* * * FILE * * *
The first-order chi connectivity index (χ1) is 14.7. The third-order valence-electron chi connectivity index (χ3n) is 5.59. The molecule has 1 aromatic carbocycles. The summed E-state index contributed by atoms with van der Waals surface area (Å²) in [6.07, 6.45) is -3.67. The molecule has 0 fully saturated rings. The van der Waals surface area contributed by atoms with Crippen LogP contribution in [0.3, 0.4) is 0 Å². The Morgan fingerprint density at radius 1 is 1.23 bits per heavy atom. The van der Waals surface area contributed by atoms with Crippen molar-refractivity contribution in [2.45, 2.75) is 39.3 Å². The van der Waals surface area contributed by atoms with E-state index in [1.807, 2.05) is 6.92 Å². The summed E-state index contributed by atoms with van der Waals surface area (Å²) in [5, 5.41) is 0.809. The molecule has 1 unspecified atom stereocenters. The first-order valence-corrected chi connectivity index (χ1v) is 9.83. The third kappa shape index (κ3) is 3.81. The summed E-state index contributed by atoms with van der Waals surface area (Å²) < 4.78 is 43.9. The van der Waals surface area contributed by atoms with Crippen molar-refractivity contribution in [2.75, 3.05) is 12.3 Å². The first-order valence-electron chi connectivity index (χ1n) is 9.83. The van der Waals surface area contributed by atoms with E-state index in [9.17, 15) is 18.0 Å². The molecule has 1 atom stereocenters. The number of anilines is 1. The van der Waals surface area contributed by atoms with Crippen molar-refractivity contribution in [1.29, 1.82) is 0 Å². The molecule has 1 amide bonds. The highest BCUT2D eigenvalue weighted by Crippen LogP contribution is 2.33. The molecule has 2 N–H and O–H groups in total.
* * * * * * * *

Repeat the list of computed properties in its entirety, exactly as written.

The first-order chi connectivity index (χ1) is 14.7. The third-order valence-electron chi connectivity index (χ3n) is 5.59. The molecule has 1 aromatic carbocycles. The summed E-state index contributed by atoms with van der Waals surface area (Å²) in [6.07, 6.45) is -3.67. The molecule has 0 fully saturated rings. The van der Waals surface area contributed by atoms with Crippen LogP contribution in [0.3, 0.4) is 0 Å². The Morgan fingerprint density at radius 1 is 1.23 bits per heavy atom. The van der Waals surface area contributed by atoms with Crippen molar-refractivity contribution in [2.45, 2.75) is 39.3 Å². The van der Waals surface area contributed by atoms with E-state index in [1.807, 2.05) is 6.92 Å². The summed E-state index contributed by atoms with van der Waals surface area (Å²) in [5, 5.41) is 0.809. The molecule has 1 unspecified atom stereocenters. The first-order valence-corrected chi connectivity index (χ1v) is 9.83. The third kappa shape index (κ3) is 3.81. The summed E-state index contributed by atoms with van der Waals surface area (Å²) < 4.78 is 43.9. The van der Waals surface area contributed by atoms with Crippen molar-refractivity contribution in [2.75, 3.05) is 12.3 Å². The first-order valence-electron chi connectivity index (χ1n) is 9.83. The van der Waals surface area contributed by atoms with E-state index in [9.17, 15) is 18.0 Å². The molecule has 1 atom stereocenters. The number of anilines is 1. The van der Waals surface area contributed by atoms with Crippen molar-refractivity contribution in [1.29, 1.82) is 0 Å². The molecule has 1 amide bonds. The highest BCUT2D eigenvalue weighted by Crippen LogP contribution is 2.33. The molecule has 2 N–H and O–H groups in total.